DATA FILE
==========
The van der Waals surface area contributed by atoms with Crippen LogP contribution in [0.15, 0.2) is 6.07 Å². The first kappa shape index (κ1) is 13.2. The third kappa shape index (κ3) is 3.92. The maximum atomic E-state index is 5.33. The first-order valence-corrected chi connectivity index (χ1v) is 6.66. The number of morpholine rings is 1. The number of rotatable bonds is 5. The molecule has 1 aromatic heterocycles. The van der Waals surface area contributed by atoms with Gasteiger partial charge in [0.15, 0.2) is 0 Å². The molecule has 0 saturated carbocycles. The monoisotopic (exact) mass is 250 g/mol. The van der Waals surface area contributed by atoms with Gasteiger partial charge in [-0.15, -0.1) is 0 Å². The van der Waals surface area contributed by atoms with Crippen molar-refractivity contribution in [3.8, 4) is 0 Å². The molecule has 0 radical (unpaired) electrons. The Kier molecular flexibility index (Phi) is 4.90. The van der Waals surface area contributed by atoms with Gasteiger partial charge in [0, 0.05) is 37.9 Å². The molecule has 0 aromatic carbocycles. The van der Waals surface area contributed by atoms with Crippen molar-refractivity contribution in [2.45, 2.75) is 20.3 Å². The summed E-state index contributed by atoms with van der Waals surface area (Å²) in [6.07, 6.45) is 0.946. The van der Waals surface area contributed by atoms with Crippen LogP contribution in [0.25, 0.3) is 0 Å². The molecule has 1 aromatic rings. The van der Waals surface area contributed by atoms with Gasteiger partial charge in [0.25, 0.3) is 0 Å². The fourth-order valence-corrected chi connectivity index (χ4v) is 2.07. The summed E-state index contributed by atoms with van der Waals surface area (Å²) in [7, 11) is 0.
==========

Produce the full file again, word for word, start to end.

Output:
The van der Waals surface area contributed by atoms with Crippen LogP contribution in [0.15, 0.2) is 6.07 Å². The first kappa shape index (κ1) is 13.2. The third kappa shape index (κ3) is 3.92. The maximum atomic E-state index is 5.33. The first-order valence-corrected chi connectivity index (χ1v) is 6.66. The number of morpholine rings is 1. The number of rotatable bonds is 5. The molecule has 1 aromatic heterocycles. The van der Waals surface area contributed by atoms with Gasteiger partial charge in [0.15, 0.2) is 0 Å². The molecule has 0 saturated carbocycles. The monoisotopic (exact) mass is 250 g/mol. The van der Waals surface area contributed by atoms with Gasteiger partial charge in [-0.15, -0.1) is 0 Å². The van der Waals surface area contributed by atoms with Crippen molar-refractivity contribution in [3.8, 4) is 0 Å². The molecule has 0 radical (unpaired) electrons. The Kier molecular flexibility index (Phi) is 4.90. The van der Waals surface area contributed by atoms with Gasteiger partial charge in [0, 0.05) is 37.9 Å². The molecule has 0 aromatic carbocycles. The van der Waals surface area contributed by atoms with Crippen molar-refractivity contribution in [2.45, 2.75) is 20.3 Å². The summed E-state index contributed by atoms with van der Waals surface area (Å²) in [6.07, 6.45) is 0.946. The van der Waals surface area contributed by atoms with Crippen LogP contribution in [0.25, 0.3) is 0 Å². The molecule has 1 aromatic rings. The van der Waals surface area contributed by atoms with Gasteiger partial charge in [0.25, 0.3) is 0 Å². The fourth-order valence-corrected chi connectivity index (χ4v) is 2.07. The summed E-state index contributed by atoms with van der Waals surface area (Å²) in [7, 11) is 0.